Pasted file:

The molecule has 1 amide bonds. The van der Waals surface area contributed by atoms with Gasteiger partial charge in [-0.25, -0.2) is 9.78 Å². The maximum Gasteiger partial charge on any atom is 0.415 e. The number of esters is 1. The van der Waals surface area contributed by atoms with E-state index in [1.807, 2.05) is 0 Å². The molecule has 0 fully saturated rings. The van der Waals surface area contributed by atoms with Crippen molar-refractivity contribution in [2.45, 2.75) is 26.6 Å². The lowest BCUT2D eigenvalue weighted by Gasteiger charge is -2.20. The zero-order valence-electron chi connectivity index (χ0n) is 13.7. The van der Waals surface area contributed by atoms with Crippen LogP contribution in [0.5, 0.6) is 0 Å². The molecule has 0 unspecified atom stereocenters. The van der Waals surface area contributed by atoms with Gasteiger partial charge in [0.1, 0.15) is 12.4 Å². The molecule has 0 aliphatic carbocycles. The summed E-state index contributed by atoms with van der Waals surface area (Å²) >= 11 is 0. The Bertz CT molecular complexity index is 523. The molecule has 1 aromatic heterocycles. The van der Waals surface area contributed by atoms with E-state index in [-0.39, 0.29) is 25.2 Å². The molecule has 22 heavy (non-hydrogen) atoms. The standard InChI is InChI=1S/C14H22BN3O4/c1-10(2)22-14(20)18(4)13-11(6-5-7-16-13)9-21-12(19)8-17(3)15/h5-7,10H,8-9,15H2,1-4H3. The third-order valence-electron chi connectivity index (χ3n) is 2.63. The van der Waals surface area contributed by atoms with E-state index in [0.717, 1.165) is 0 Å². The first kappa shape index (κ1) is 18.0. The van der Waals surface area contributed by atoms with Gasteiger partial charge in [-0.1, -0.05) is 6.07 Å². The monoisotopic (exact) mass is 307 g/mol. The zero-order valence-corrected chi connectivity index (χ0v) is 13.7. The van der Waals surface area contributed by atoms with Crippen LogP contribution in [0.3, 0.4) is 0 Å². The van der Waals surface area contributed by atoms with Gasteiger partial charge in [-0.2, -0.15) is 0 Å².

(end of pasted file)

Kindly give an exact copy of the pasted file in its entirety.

The molecule has 1 amide bonds. The van der Waals surface area contributed by atoms with Gasteiger partial charge in [-0.25, -0.2) is 9.78 Å². The maximum Gasteiger partial charge on any atom is 0.415 e. The number of esters is 1. The van der Waals surface area contributed by atoms with E-state index in [1.807, 2.05) is 0 Å². The molecule has 0 fully saturated rings. The van der Waals surface area contributed by atoms with Crippen molar-refractivity contribution in [2.45, 2.75) is 26.6 Å². The lowest BCUT2D eigenvalue weighted by Gasteiger charge is -2.20. The zero-order valence-electron chi connectivity index (χ0n) is 13.7. The van der Waals surface area contributed by atoms with Crippen LogP contribution in [0.5, 0.6) is 0 Å². The molecule has 0 unspecified atom stereocenters. The van der Waals surface area contributed by atoms with Gasteiger partial charge in [0.1, 0.15) is 12.4 Å². The molecule has 0 aliphatic carbocycles. The summed E-state index contributed by atoms with van der Waals surface area (Å²) >= 11 is 0. The Bertz CT molecular complexity index is 523. The molecule has 1 aromatic heterocycles. The van der Waals surface area contributed by atoms with E-state index in [-0.39, 0.29) is 25.2 Å². The molecule has 22 heavy (non-hydrogen) atoms. The standard InChI is InChI=1S/C14H22BN3O4/c1-10(2)22-14(20)18(4)13-11(6-5-7-16-13)9-21-12(19)8-17(3)15/h5-7,10H,8-9,15H2,1-4H3. The third-order valence-electron chi connectivity index (χ3n) is 2.63. The van der Waals surface area contributed by atoms with E-state index in [0.717, 1.165) is 0 Å². The first kappa shape index (κ1) is 18.0. The van der Waals surface area contributed by atoms with Gasteiger partial charge in [-0.1, -0.05) is 6.07 Å². The monoisotopic (exact) mass is 307 g/mol. The zero-order valence-corrected chi connectivity index (χ0v) is 13.7. The van der Waals surface area contributed by atoms with Crippen LogP contribution in [0.3, 0.4) is 0 Å². The van der Waals surface area contributed by atoms with Gasteiger partial charge in [-0.2, -0.15) is 0 Å².